Pat, understood. I was giving some “different” SDs that show an order of magnitude for comparison. Used to own an analytical cham lab so I know exactly what you mean, hence my comment on not having looked at causation.

        It’s hard to be dishonest in Chemistry. The results are often so easy to replicate when correct.

        The more this develops, the more I’m looking to Learned Institutions for not enforcing guidelines, rules of conduct, etc. If this trend spreads to extreme consequences, we will arrive at a day when our medical specialists increasingly lack professionalism and that is a personal worry.

        • Pat Frank
          Posted Dec 17, 2010 at 1:16 PM | Permalink

          Goeff, it occurred to me later that in mentioning “causal sub-experiments” you meant basic instrumental uncertainties.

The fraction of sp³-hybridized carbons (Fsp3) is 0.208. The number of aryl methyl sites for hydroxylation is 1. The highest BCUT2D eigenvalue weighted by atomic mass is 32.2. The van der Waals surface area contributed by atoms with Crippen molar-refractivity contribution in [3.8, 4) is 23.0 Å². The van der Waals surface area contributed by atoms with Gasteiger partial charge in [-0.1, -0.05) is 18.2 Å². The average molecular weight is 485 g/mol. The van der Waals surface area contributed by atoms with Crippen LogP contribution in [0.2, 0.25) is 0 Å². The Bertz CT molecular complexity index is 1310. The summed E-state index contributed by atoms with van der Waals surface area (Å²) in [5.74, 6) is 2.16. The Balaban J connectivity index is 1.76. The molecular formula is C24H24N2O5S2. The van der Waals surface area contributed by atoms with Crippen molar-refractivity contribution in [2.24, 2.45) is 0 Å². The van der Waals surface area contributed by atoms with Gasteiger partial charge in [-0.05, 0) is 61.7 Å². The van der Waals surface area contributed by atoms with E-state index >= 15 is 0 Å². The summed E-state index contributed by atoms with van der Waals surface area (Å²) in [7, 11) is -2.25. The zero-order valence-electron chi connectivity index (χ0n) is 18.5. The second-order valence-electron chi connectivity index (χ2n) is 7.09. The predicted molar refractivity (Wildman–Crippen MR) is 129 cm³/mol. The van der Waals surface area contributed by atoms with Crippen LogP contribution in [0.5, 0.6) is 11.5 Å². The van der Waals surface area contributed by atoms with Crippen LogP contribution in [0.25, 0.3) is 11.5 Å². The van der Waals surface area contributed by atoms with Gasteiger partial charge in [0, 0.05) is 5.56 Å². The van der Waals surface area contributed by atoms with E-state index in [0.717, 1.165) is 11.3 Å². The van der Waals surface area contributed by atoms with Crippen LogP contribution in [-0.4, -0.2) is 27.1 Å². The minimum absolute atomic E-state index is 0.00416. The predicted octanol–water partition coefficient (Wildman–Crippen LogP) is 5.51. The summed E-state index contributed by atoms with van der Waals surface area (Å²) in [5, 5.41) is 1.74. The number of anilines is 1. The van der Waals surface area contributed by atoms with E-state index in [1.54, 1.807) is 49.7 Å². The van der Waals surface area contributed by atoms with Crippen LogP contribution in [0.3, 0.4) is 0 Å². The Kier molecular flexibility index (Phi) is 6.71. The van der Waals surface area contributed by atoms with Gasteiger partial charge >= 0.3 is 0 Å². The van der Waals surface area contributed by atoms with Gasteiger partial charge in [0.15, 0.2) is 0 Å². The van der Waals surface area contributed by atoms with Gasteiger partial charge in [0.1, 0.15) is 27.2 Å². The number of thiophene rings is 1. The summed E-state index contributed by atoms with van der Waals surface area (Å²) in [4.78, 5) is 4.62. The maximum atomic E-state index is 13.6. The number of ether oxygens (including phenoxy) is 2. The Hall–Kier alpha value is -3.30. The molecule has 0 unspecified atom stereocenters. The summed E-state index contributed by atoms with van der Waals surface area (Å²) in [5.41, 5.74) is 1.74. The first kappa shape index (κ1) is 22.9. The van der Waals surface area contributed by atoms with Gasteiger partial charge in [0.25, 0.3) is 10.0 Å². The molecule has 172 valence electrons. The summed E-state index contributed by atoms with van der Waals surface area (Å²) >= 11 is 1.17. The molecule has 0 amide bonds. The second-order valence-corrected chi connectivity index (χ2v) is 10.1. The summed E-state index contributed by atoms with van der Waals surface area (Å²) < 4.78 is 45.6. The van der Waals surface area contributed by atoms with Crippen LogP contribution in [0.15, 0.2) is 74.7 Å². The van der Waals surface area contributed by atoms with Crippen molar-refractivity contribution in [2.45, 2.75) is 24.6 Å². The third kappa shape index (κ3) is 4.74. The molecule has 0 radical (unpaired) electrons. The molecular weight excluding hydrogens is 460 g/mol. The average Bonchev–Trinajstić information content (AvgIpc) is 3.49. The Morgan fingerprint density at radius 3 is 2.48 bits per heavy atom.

Thanks for Jane Warne’s report. I’d actually found it in my earlier data searches on the web. But it didn’t present data that I could use. It shows temperatures from various setups relative to a reference Stevenson screen, which is a worthy study if one wants to estimate the necessary correction to account for instrumental changes.

          But what I really needed are measured temperatures relative to a high precision standard sensor that is relatively impervious to solar loading and wind speed. That’s what Hubbard and Lin reported, and that’s what allowed me to estimate a lower limit of systematic error in the record from standard climate stations.

          I really agree with your worry. Methodological standards are everything in science. If they go for reasons of incompetence, or are jettisoned for reasons of ideology, the whole of modern society goes with it along with liberal freedom.

        • Brooks Hurd
          Posted Dec 18, 2010 at 9:01 AM | Permalink